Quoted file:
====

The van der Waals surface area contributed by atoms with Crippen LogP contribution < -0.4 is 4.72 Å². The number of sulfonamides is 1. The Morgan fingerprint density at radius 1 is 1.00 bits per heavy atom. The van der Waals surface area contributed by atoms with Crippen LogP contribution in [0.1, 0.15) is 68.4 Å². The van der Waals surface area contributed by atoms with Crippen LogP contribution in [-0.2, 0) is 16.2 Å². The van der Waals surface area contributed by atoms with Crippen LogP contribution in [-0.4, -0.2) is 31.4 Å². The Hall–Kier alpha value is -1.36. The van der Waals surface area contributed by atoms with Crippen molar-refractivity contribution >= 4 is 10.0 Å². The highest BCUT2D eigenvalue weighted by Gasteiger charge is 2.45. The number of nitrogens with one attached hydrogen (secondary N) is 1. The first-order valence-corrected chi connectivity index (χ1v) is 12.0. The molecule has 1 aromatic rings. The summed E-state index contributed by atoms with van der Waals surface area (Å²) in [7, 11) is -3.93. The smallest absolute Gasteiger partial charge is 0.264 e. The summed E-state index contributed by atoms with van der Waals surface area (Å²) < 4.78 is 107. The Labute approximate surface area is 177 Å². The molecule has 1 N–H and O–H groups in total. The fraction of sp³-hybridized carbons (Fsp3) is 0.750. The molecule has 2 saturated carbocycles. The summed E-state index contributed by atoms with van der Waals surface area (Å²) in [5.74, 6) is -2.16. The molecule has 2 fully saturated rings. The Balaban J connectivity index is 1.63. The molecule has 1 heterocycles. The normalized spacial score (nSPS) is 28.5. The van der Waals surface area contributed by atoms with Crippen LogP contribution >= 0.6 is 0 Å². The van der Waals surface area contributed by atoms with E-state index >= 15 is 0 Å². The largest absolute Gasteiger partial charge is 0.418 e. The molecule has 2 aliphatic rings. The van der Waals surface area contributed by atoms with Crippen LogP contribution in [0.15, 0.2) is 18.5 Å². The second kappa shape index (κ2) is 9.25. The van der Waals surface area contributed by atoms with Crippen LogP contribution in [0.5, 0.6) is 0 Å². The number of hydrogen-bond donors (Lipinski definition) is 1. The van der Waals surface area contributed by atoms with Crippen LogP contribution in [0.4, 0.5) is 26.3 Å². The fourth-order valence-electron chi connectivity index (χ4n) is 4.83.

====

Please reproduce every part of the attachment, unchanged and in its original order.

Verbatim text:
The van der Waals surface area contributed by atoms with Crippen LogP contribution < -0.4 is 4.72 Å². The number of sulfonamides is 1. The Morgan fingerprint density at radius 1 is 1.00 bits per heavy atom. The van der Waals surface area contributed by atoms with Crippen LogP contribution in [0.1, 0.15) is 68.4 Å². The van der Waals surface area contributed by atoms with Crippen LogP contribution in [-0.2, 0) is 16.2 Å². The van der Waals surface area contributed by atoms with Crippen LogP contribution in [-0.4, -0.2) is 31.4 Å². The Hall–Kier alpha value is -1.36. The van der Waals surface area contributed by atoms with Crippen molar-refractivity contribution >= 4 is 10.0 Å². The highest BCUT2D eigenvalue weighted by Gasteiger charge is 2.45. The number of nitrogens with one attached hydrogen (secondary N) is 1. The first-order valence-corrected chi connectivity index (χ1v) is 12.0. The molecule has 1 aromatic rings. The summed E-state index contributed by atoms with van der Waals surface area (Å²) in [7, 11) is -3.93. The smallest absolute Gasteiger partial charge is 0.264 e. The summed E-state index contributed by atoms with van der Waals surface area (Å²) < 4.78 is 107. The Labute approximate surface area is 177 Å². The molecule has 1 N–H and O–H groups in total. The fraction of sp³-hybridized carbons (Fsp3) is 0.750. The molecule has 2 saturated carbocycles. The summed E-state index contributed by atoms with van der Waals surface area (Å²) in [5.74, 6) is -2.16. The molecule has 2 fully saturated rings. The Balaban J connectivity index is 1.63. The molecule has 1 heterocycles. The normalized spacial score (nSPS) is 28.5. The van der Waals surface area contributed by atoms with Crippen LogP contribution >= 0.6 is 0 Å². The van der Waals surface area contributed by atoms with E-state index >= 15 is 0 Å². The largest absolute Gasteiger partial charge is 0.418 e. The molecule has 2 aliphatic rings. The van der Waals surface area contributed by atoms with Crippen LogP contribution in [0.15, 0.2) is 18.5 Å². The second kappa shape index (κ2) is 9.25. The van der Waals surface area contributed by atoms with Crippen LogP contribution in [0.5, 0.6) is 0 Å². The number of hydrogen-bond donors (Lipinski definition) is 1. The van der Waals surface area contributed by atoms with Crippen LogP contribution in [0.4, 0.5) is 26.3 Å². The fourth-order valence-electron chi connectivity index (χ4n) is 4.83.